11. 5 out of 5

    Claudia Anderson Scimeca

    So, this was another book that I "read" as an audio book. And, while I have been very pleased with the narrators in most of the audio books that I have listened to, the narrator for Built to Sell was AWFUL...so awful in fact that I was tempted to give up on the book. I am very glad I did not. Once I got "into" the book, I was able to almost forget how awful the narration was. John Warrillow wrote a business book in a fictional format...he created a main character Alex who was wanting to sell his So, this was another book that I "read" as an audio book. And, while I have been very pleased with the narrators in most of the audio books that I have listened to, the narrator for Built to Sell was AWFUL...so awful in fact that I was tempted to give up on the book. I am very glad I did not. Once I got "into" the book, I was able to almost forget how awful the narration was. John Warrillow wrote a business book in a fictional format...he created a main character Alex who was wanting to sell his business but found that he needed to do a lot of work before his business became sell-able. His mentor Ted provided Alex with tips and guidance as Alex made the journey to improve his business so that it became highly profitable. Writing what could be dry material in a fictional style kept me engaged while actually picking up great tips and lessons. I loved the book so much that when I was done with the audio version, I ordered the paper back version so that I could highlight the parts the spoke most strongly to me.

  12. 4 out of 5

    Greg Albrecht

    Must-read for every service-business owner 1. Easy to relate to, enjoyable storytelling 2. Clear step-by-step guide to turn a service into a replicable product 3. Inspiring, clear tips for any entrepreneur trying to turn his lifestyle business into a stand alone biz. As an experienced entrepreneur who built and sold businesses in the past I regret I hadn't read the book a few years earlier.

  13. 4 out of 5

    Ellen Seltz

    BTS was recommended by a business coach I'm working with. Very helpful information on assessing your business model, how service business differ from product businesses, and how to get the best of both worlds. A good learning experience, and more accessible for this "flighty creative" than some others I've tried, like The E-Myth.

  14. 4 out of 5

    Thomas Umstattd Jr.

    This is a a great book on business whether you intend to sell your company or not. Written as a story it follows the same plot of every business parable but the lessons are totally worth the somewhat cliche story line. Plus getting these lessons as a story always makes for a better read.

  15. 5 out of 5

    Betsy

    Good ideas, good story to hang them together. The detail makes this a really useful book for entrepreneurs and small-business owners.

  16. 4 out of 5

    Beth Sanders

    Great info presented well The business advice is presented in the form of a story, which held my attention easily. Insightful information; well worth the time invested.

  17. 4 out of 5

    John Meyer

    This one got a lot of ideas going. This book started my marathon training audiobook binge.

  18. 5 out of 5

    Michael J.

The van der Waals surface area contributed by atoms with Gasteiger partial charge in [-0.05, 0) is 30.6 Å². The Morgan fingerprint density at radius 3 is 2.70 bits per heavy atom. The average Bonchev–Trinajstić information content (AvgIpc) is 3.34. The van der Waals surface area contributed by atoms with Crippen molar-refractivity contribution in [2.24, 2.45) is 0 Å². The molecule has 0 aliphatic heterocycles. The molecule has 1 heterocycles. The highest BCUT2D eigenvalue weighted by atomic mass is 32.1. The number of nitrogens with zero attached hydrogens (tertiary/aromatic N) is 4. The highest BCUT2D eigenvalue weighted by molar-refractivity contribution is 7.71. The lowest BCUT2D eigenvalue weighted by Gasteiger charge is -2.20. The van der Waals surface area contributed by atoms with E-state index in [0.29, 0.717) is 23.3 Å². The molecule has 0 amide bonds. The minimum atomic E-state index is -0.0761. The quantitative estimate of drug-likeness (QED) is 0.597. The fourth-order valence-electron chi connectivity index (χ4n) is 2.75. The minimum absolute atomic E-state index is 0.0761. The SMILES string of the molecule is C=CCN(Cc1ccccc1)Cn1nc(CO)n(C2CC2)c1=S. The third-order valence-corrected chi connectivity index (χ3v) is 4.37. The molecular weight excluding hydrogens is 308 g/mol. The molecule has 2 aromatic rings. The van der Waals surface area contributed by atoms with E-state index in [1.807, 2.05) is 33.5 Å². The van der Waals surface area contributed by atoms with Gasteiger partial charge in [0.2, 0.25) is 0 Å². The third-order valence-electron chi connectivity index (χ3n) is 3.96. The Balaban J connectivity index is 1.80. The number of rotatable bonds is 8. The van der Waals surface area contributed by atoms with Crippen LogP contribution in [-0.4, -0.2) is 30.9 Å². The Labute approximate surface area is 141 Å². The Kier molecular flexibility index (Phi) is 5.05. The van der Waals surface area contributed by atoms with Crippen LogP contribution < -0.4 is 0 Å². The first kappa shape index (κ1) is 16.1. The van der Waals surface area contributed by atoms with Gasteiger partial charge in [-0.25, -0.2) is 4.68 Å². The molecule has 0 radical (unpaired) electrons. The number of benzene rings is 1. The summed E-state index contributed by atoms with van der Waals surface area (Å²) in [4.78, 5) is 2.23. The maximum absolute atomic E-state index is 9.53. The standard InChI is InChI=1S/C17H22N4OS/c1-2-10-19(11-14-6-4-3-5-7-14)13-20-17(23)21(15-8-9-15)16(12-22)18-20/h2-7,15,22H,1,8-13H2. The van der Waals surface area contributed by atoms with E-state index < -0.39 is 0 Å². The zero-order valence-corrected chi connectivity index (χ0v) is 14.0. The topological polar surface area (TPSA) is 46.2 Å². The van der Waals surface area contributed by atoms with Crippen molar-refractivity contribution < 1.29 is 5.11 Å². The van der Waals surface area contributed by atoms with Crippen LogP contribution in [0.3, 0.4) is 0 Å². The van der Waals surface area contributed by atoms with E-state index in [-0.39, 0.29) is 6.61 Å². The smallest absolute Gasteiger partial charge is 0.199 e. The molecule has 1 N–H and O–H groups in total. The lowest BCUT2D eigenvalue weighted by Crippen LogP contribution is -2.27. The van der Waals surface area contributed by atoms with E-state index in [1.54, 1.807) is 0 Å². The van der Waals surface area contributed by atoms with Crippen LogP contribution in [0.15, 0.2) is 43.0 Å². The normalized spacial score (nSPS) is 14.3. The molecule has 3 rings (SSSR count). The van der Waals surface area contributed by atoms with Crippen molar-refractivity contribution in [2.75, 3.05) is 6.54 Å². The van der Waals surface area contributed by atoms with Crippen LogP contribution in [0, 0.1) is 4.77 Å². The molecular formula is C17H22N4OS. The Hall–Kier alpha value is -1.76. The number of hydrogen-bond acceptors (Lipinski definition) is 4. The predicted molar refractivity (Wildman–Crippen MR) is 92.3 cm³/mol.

A 5-star review because I found myself nodding in violent agreement the whole time I was reading. I definitely subscribe to Warrillow's underlying thesis about building a sellable business...and I also believe it's how to build a successful business in general. The author said it best "[T]he point is that the best businesses are sellable, and smart businesspeople believe that you should build a company to be sold even if you have no intention of cashing out or stepping back anytime soon." This bo A 5-star review because I found myself nodding in violent agreement the whole time I was reading. I definitely subscribe to Warrillow's underlying thesis about building a sellable business...and I also believe it's how to build a successful business in general. The author said it best "[T]he point is that the best businesses are sellable, and smart businesspeople believe that you should build a company to be sold even if you have no intention of cashing out or stepping back anytime soon." This book is ostensibly about how to build a business that will be sold…but ultimately the author is explaining how to build a successful business. Too often the tendency of entrepreneurs is to get distracted by shiny objects (read: revenue) even if it falls outside of their immediate expertise. It’s good company hygiene to sit and think about what you’re best at, your competitive advantage, and how to build processes around that. It will lead to less stress on a single key man and will set you up as a juicy acquisition target [if that’s your goal]. I think if I had to state what the book was about with the utmost brevity it would be: determine what you’re best at, design repeatable and scalable processes around that thing, hire a sales team to sell that one thing and stop doing everything else and don’t give in to the temptation of customizing everything for your customers. The nature of small businesses often lead to certain key man issues. Customers only want to deal directly with the owner; and the owner responds to each customer with something uniquely tailored to them. I don’t think Warrillow is suggesting that is inherently bad; it just leads to key people being stretched thin trying to please a bunch of different customers. What’s more, this is perhaps one of the reasons why many companies suffer in the absence of the founder because they either refuse to change OR they haven’t taught anyone how to run the business without them. They have, in effect, made themselves a bottleneck. If you’re a business owner; it’s a great thought experiment (if nothing else) to put policies in place that would allow your business to run without you. Imagine a world in which you empower your employees to run the day to day while you can focus on the big picture. In fact, in one of the real world examples used in the book, one entrepreneur says you need to hire people to sell your product so you [the owner] can focus on selling your business. I believe this book is absolutely true and certainly echoes my experience in working with small companies and startups. This is the blueprint I would encourage any entrepreneur to use right out of the gate so you don’t necessarily have to go through the pain of Alex Stapleton.